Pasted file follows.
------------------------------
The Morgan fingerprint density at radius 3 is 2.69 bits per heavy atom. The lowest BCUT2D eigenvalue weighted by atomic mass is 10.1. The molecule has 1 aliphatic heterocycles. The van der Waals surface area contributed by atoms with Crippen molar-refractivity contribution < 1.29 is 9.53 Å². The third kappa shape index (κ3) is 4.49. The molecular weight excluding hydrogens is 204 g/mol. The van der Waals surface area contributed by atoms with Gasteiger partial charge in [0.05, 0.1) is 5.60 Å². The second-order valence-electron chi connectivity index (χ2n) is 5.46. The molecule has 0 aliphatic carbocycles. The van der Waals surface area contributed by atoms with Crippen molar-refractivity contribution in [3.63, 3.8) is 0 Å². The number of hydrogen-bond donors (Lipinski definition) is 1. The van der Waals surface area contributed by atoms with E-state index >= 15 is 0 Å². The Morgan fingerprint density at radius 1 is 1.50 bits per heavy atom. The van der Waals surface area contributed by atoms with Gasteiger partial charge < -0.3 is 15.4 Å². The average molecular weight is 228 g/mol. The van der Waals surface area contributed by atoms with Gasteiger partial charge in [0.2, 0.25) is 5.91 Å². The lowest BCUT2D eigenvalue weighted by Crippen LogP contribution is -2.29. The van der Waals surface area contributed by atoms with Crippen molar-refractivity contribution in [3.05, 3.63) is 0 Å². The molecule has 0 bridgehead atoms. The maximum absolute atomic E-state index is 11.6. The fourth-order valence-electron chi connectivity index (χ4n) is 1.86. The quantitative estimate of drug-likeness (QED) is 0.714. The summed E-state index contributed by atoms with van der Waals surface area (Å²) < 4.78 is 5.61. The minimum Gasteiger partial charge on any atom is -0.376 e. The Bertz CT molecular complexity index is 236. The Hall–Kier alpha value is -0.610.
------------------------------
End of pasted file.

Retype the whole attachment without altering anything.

The Morgan fingerprint density at radius 3 is 2.69 bits per heavy atom. The lowest BCUT2D eigenvalue weighted by atomic mass is 10.1. The molecule has 1 aliphatic heterocycles. The van der Waals surface area contributed by atoms with Crippen molar-refractivity contribution < 1.29 is 9.53 Å². The third kappa shape index (κ3) is 4.49. The molecular weight excluding hydrogens is 204 g/mol. The van der Waals surface area contributed by atoms with Gasteiger partial charge in [0.05, 0.1) is 5.60 Å². The second-order valence-electron chi connectivity index (χ2n) is 5.46. The molecule has 0 aliphatic carbocycles. The van der Waals surface area contributed by atoms with Crippen molar-refractivity contribution in [3.63, 3.8) is 0 Å². The number of hydrogen-bond donors (Lipinski definition) is 1. The van der Waals surface area contributed by atoms with E-state index >= 15 is 0 Å². The Morgan fingerprint density at radius 1 is 1.50 bits per heavy atom. The van der Waals surface area contributed by atoms with Gasteiger partial charge < -0.3 is 15.4 Å². The average molecular weight is 228 g/mol. The van der Waals surface area contributed by atoms with Gasteiger partial charge in [0.2, 0.25) is 5.91 Å². The lowest BCUT2D eigenvalue weighted by Crippen LogP contribution is -2.29. The van der Waals surface area contributed by atoms with Crippen molar-refractivity contribution in [3.05, 3.63) is 0 Å². The molecule has 0 bridgehead atoms. The maximum absolute atomic E-state index is 11.6. The fourth-order valence-electron chi connectivity index (χ4n) is 1.86. The quantitative estimate of drug-likeness (QED) is 0.714. The summed E-state index contributed by atoms with van der Waals surface area (Å²) < 4.78 is 5.61. The minimum Gasteiger partial charge on any atom is -0.376 e. The Bertz CT molecular complexity index is 236. The Hall–Kier alpha value is -0.610.